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@barbbie I also prefer DO's to MD's. I appreciate the approach of everything is connected and the best way to approach it, rather than treating the symptom. I've been through so many MD's but also DO's. Some of the DO's do the schooling but you can tell they don't care, or at least stopped caring. Glad to hear about your husband's sleep doctor. The world needs more doctors like that.

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I am no doctor but I am thinking about my older sister who recently died. She lived for years with panic disorder and although she was very bright and capable, and watched her diet carefully, she never got relief. She would not follow directions from mental health professionals and did not take her meds correctly. However she lived into her late nineties with daily panic attacks and had hospice care at the end. Family help did not work out well. She lived a traumatic childhood and I blamed her problems on anxiety from a bad start in life that she could never work her way out of, despite a successful career in office management, sales, and music. She was talented and beautiful but did not bond with people well.
She had one unsuccessful marriage and one successful marriage until the second husband died. I have no shame in seeking help with counselors and psychiatrists, and only had one panic attack in my life before I decided that was unacceptable and I overcame it. I think it is important to seek mental health care even when the counselor does not provide helpful solutions. Physical examinations are not enough. The head is attached to the body and is not a separate unit. Treat everything together as a whole. Dorisena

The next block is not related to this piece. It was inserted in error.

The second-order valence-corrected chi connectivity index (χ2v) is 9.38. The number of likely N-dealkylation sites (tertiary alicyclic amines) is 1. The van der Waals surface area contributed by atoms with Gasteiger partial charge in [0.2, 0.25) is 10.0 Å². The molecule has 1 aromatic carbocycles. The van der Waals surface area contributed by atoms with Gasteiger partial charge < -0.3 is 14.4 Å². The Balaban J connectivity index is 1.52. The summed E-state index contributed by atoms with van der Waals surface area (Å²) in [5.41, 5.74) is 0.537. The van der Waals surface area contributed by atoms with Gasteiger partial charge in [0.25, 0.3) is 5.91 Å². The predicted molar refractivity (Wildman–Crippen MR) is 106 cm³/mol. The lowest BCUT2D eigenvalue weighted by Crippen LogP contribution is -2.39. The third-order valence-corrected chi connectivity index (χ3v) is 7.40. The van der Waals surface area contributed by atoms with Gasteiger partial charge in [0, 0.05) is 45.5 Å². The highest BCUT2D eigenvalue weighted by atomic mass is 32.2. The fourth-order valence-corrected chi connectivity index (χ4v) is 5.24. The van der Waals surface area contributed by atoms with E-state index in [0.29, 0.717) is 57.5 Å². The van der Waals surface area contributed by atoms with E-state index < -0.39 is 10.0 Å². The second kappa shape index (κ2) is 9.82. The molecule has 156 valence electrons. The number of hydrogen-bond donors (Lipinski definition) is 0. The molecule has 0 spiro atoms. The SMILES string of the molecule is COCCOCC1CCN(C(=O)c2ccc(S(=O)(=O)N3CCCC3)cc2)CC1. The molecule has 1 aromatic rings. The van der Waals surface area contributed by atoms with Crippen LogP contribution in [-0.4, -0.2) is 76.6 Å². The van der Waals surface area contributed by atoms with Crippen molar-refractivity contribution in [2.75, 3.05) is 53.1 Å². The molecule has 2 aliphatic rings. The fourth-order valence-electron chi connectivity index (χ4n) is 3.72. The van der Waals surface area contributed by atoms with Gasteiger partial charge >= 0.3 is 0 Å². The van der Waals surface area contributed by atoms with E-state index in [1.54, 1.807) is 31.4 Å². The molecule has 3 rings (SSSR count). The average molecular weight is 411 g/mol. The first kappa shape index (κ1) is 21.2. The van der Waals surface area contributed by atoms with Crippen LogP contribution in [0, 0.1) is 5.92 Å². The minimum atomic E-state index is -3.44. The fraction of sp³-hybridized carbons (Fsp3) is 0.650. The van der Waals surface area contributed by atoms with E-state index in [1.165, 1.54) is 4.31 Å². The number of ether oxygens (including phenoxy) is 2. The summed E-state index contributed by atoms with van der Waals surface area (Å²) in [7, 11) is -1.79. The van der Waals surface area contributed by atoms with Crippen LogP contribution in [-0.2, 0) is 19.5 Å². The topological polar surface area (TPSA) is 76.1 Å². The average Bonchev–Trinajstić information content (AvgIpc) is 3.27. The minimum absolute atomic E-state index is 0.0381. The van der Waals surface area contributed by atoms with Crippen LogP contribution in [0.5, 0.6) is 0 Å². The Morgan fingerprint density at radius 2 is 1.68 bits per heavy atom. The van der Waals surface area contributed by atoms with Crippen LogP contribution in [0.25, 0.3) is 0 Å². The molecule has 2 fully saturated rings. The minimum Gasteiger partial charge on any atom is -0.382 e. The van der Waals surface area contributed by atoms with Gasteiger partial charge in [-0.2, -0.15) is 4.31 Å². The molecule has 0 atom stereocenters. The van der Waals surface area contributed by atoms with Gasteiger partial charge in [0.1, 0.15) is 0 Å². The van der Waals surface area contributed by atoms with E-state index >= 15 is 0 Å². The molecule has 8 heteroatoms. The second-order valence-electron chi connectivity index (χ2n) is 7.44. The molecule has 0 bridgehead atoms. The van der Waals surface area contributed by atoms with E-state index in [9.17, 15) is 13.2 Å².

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@afrobin

I go to a naturopathic doctor for any issues; the most challenging being recurrent UTIs. She is a godsend. There are not many naturopathic doctors in Quebec where I live. This one has a Masters of Science degree (3 years in university) and advanced training in naturopathy. This is not a person who has taken a 3 month, on line course as some do to become naturopaths…
She sent my blood for intolerance/allergy testing and the results surprised me. I knew already that dairy sent me into paroxysms of coughing and asthma so the result that I am dairy protein intolerant did not surprise me. Some other obscure results were however revealing such as an intolerance/allergy…to one particular nut, sunflower seeds, barley and a number of other foods. One thing I am relieved to know is that I am NOT gluten intolerant. My asthmatic reaction to bread was because many breads contain milk which I had never checked ! I now know exactly what to avoid and I read ingredients on all food products.
I now have a stool test to do.
I prefer lifestyle approaches rather than taking drugs…with all their side effects. Just watch an ad on TV for drugs and see all the warning signs…including cancer and death. No thank you! I will lose weight, eat even more vegetables, avoid foods I am intolerant to, drink more water, get more exercise, avoid sugar and stimulants etc..